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Friday, November 27, 2009

For Obama, Numbers That Matter Now

It was a week ago today that we first found President Barack Obama's job approval rating below the 50% threshold at 49%. Save for one 48% in Nov. 19-21 interviewing, each of the last seven reporting periods have yielded the same results. *Note, we did not interview on Thanksgiving Day, so today's results reflect Monday-Wednesday interviewing. Saturday's results will reflect Tuesday, Wednesday, and Friday.

Seven days below 50% may seem like a new normal of sorts, but, frankly, it is too early to tell. Obama's biggest challenges are also his biggest opportunities to play a role in whether the current trend reverses or whether the lines ultimately touch and cross.

Here's a shortcut to the Gallup data on the three issues which arguably matter most in the near-term.

* Afghanistan: Americans currently lean more toward increasing the number of troops in Afghanistan than reducing them, 47% to 39%. So, if Obama chooses to send more troops, he'll enjoy more support than opposition, but with less than a majority behind the decision itself and 66% saying the situation there is going badly, it'll take results to get more than half of Americans on his side on that issue.

* Healthcare: Our data on Americans' views about healthcare are extensive and nuanced. Americans divide closely, 50% to 47%, on whether it is the federal government's responsibility to make sure all Americans have healthcare coverage. They rate U.S. healthcare coverage more positively than they did a year ago, but they see "access" as the most urgent problem. Our lead story for Monday morning reviews Americans' latest advice for Congress -- finding 49% against or leaning against reform and 44% for or leaning for it. Again, lawmakers please less than a majority either way. (Update: Read the story.)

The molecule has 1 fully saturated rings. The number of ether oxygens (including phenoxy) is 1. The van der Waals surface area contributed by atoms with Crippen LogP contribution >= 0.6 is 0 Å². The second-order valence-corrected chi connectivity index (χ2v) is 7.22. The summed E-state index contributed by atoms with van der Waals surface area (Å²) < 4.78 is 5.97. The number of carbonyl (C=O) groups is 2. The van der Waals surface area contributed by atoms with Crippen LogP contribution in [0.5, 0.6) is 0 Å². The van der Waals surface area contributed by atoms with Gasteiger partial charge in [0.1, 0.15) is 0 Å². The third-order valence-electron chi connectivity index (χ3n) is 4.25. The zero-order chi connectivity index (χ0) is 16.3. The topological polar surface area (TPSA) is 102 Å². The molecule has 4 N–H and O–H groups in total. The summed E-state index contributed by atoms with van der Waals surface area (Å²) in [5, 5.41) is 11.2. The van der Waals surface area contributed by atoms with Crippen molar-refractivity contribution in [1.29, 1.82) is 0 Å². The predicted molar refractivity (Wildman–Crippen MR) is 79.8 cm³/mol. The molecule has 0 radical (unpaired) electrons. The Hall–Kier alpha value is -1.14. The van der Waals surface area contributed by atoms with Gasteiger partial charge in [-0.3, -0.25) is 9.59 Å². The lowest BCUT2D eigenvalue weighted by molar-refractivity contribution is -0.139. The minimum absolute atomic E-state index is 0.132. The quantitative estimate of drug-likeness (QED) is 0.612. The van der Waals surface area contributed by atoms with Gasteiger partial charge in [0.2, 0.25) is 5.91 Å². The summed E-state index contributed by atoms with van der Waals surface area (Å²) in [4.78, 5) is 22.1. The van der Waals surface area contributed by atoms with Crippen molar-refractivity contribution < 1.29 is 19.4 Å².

* The Economy: It's picking up again as the most important problem. A majority (58%) name an economic issue as the most important problem facing the country, including 31% who say the economy in general and 20% who name unemployment. If these numbers keep ticking higher, while job creation and consumer spending continue to languish, it will be difficult for the president to post significant approval gains more broadly.

We expect to see action on each of these issues soon beginning with Obama's Tuesday announcement on Afghanistan, his Thursday forum on jobs, and floor debate in the U.S. Congress on healthcare.

Our most recent USA Today/Gallup poll asked Americans to rate President Obama's job performance on seven specific issues: the economy, the situation in Afghanistan, healthcare policy, energy policy, terrorism, global warming and creating jobs. We'll report what we found on these measures next week, while, of course, continuing to track Obama's overall job approval rating daily. In the meantime, here's more on where Obama stands compared with other presidents with a long way to go.


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